Namibia, a unique and special destination

Namibia is a country of wide open spaces, unspoiled nature and incredibly unique landscapes. With a well-developed road infrastructure, along with scheduled charter flights and touring options, exploring and experiencing the untouched beauty of Namibia is easy.

Whether you want to be adventurous, have a romantic getaway, enjoy the variety of culture or just want to be submersed in spectacular landscapes and scenery, Namibia has something for everyone.

Namibia is a vastly large country with many different areas to visit, so shouldn’t be rushed. A recommended time frame would be approximately 14 days (depending on whether driving or flying and of course how many destinations are included).

The best time to visit Namibia is between March and October. Whilst travel during the Namibian summer is possible, temperatures can get quite high and there is sometimes heavy rain. Having said that, visiting some of the dryer areas in Namibia after rainfall can be incredibly beautiful, with a green tinge to the landscape.

Below are some details to assist with planning a trip to Namibia – information is mainly targeted at a ‘’first time traveller to Namibia’’

Popular areas to visit:

Namib Naukluft Park – Namibia’s largest conservation area consisting of several areas into one nature reserve. Home to the legendary Sossusvlei, a white pan surrounded by some of the highest sand dunes in the world

The Deep South – Top attractions include Luderitz, a quaint coastal town on the Atlantic with a colourful fishing harbour surrounded by German colonial buildings; Kolmanskop, a former diamond settlement and Namibia’s most famous ‘’ghost town’’; the Quiver Tree Forest & Giant’s playground, a much loved place for photographers due to its impressive boulders and tree formations.

Fish River Canyon – Eroded over many millennia, Fisher River Canyon is the second-largest natural canyon in the world.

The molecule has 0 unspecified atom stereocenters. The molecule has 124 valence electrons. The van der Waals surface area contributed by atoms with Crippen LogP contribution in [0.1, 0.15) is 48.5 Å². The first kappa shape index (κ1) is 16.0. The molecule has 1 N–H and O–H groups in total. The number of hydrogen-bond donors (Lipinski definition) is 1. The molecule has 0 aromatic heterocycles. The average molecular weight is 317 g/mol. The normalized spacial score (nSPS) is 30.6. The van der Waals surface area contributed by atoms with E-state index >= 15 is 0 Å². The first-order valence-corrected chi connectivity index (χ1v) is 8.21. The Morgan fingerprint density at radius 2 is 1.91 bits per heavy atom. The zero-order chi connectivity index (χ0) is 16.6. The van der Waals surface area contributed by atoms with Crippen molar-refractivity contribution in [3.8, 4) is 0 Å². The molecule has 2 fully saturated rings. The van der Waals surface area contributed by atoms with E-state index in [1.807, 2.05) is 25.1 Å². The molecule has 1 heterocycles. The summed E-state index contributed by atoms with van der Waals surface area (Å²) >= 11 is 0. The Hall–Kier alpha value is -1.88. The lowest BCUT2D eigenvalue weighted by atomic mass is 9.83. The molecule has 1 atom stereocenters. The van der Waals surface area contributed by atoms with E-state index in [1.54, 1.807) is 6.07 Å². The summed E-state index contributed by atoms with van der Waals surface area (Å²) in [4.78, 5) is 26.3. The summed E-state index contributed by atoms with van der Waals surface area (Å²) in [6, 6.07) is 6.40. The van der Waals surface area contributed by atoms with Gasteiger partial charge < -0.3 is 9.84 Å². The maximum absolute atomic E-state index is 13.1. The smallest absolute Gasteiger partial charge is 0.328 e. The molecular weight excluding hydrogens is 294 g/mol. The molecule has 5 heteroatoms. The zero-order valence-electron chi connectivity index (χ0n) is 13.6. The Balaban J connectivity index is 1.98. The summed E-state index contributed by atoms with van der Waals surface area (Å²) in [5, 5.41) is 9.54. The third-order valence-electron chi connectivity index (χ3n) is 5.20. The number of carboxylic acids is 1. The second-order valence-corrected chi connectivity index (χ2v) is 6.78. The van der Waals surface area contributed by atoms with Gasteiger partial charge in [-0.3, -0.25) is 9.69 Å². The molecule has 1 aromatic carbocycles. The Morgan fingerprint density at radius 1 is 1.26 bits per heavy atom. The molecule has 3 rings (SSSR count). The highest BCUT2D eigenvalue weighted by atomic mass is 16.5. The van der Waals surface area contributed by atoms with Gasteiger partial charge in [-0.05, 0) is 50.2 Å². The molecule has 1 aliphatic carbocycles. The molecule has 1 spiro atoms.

Swakopmund – a coastal town with old-world charm and relaxed atmosphere, it’s also the ‘’activity’’ hub of Namibia, offering dune boarding, quad biking, fishing, 4×4 drives in the dunes, camel rides, living desert tours and more. Enjoy fresh seafood, jewellery shopping, historical buildings and beach activities.

Damaraland – the highlight of the region is Twyfelfontein, Namibia’s first World Heritage Site – with its wealth of rock engravings and petrified forests. Other attractions include Burnt Mountain, the Organ Pipes and the Erongo Mountains

Kaokoland & the Kunene Region – here one can see the unique desert-adapted elephants, scattered Himba settlements, the wild and rugged Hoanib River area, and to the north the impressive Epupa Falls

Etosha National Park – this is the best-known National park in Namibia and the most popular destination for tourists. Game drives and safaris within the park offer great wildlife viewing along with great birding. Rhino, lion, cheetah, elephant, giraffe, zebra and a variety of other mammals can be seen, many of which congregate around the famous Etosha Pan.

North East and Kavango – The Okavango River and its floodplains make this area considerably greener than most other parts of Namibia. The river forms a natural boundary between Namibia and Angola and is the lifeline to the Kavango people. Lodges and campsites offer boat trips on the rivers, fishing, game drives, bird-watching, traditional craft and an impressive array of flora and fauna.

   

General travel information:

Travellers must carry a passport that is valid for at least six months after the date of entry into Namibia